Both women are Catholics, and they told the Register about how their faith has informed their pro-life views. McClain commented that she has “prayed about this issue” and said that “the Lord has gifted an individual with life, and no one else has the right to take that away from someone that hasn’t developed a voice themselves.”
Fischbach said that, for her, the right to life “is something that runs deep, deep in our family and in our beliefs and it’s one of those core issues that means so much that when first and foremost you respect the right to life, a lot of other things fall in place.”
22. Adrienne Schweer: A cure for working mothers during COVID-19 and beyond
The sociologist Christian Smith has recently argued that the concern for the poor which is so prominent in Western democracies had its origins in biblical religion, and Peter Brown’s Through the Eye of a Needle (Princeton, 2012) has provided massive documentation of the truth of this claim. Though thinkers such as Immanuel Kant and John Rawls have made arguments for why secular societies should retain these values, their arguments always presuppose the moral virtues they wish to justify. It’s like trying to move a stalled bus forward while standing within it. This raises an alarming possibility: Do we have any guarantee that a concern for the poor will remain a commitment of Western cultures once Christianity has fully receded into the background?
. . .
One might think that saving money for the future will allow one to navigate safely the uncertainties of what the future might reveal. But our proverb rejects this piece of common sense. The only thing that you can really count on are the monies you have given away to the poor and suffering. At this point, we could paraphrase our proverb:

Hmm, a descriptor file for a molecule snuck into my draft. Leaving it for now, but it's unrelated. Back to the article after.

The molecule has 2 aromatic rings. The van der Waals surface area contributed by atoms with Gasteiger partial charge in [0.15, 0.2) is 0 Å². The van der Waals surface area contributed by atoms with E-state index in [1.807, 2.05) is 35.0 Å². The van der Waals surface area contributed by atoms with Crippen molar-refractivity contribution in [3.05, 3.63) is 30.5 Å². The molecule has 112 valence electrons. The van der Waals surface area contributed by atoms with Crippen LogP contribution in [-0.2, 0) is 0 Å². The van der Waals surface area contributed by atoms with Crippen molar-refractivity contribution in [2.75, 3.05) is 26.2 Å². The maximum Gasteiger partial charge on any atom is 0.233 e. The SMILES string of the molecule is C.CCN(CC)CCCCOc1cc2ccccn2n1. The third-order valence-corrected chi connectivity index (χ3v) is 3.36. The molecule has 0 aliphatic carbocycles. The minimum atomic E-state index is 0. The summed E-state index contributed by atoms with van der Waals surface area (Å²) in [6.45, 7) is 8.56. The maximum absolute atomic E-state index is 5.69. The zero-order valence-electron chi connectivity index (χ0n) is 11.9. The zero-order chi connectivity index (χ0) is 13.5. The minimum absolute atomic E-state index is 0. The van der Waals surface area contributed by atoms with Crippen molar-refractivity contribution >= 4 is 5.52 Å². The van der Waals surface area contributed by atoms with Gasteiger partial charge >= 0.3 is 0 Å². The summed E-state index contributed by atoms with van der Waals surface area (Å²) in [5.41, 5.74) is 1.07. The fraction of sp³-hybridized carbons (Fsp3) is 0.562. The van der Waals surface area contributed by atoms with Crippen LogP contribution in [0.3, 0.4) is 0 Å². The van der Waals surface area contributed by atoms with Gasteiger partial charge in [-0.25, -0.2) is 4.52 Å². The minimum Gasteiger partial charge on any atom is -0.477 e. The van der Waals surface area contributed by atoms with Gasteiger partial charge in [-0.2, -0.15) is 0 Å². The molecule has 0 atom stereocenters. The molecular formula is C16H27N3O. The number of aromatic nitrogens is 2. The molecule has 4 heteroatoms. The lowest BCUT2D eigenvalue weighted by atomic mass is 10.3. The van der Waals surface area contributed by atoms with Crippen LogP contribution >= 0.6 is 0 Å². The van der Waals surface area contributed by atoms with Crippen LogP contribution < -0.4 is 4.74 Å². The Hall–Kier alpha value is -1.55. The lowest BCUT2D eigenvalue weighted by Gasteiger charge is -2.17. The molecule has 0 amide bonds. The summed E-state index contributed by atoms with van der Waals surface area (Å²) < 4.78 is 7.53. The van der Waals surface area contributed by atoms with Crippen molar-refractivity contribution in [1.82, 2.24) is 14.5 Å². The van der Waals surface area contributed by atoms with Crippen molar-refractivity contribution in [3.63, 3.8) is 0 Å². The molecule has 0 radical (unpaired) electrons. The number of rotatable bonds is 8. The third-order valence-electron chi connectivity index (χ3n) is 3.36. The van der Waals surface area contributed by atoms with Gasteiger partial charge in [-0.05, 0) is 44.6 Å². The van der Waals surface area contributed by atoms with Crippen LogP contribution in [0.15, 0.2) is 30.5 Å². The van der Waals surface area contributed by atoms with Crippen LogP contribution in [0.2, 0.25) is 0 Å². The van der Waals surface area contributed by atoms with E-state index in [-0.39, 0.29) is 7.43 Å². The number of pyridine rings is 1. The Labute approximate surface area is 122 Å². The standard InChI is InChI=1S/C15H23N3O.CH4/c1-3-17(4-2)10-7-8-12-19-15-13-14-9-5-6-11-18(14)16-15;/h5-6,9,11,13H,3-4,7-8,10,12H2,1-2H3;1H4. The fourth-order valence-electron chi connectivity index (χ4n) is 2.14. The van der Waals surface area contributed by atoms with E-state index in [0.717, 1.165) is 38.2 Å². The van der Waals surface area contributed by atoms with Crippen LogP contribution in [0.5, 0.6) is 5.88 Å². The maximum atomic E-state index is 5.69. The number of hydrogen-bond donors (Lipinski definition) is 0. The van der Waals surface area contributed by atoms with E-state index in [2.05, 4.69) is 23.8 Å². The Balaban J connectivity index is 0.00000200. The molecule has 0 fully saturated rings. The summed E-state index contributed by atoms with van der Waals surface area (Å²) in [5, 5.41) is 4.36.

1. The goods you hoard in treasuries won’t provide the benefit you expect;
2. Only charity toward the poor delivers from death.
Cluny was founded in 2015 by Leo and Kathleen Clarke, a Seattle lawyer and homemaker, respectively, and their friend Gellert Dornay. It began as a hobby with a grave purpose: to combat the aggressive secularization they saw around them in the Emerald City. Soon, the Clarke’s son John, a former Heritage Foundation staffer, took over the business full-time, with his friend Scott Thompson. The pair moved operations to Rhode Island (both had attended Providence College).
“We’re almost 99 percent republications,” John Clarke tells me. “We thought, let’s really go for the stuff that’s been forgotten or neglected.”
Hence the name and company logo, which features a monk transcribing a text (alongside a contemplative cat). The Benedictine monks of Cluny Abbey transcribed and preserved the pagan classics, as well as Islamic texts. At a time when “there was an active movement in Christendom to jettison pagan wisdom as an impediment to progress,” Clarke says, “their work was preservational, it was to recover the pagan classics.”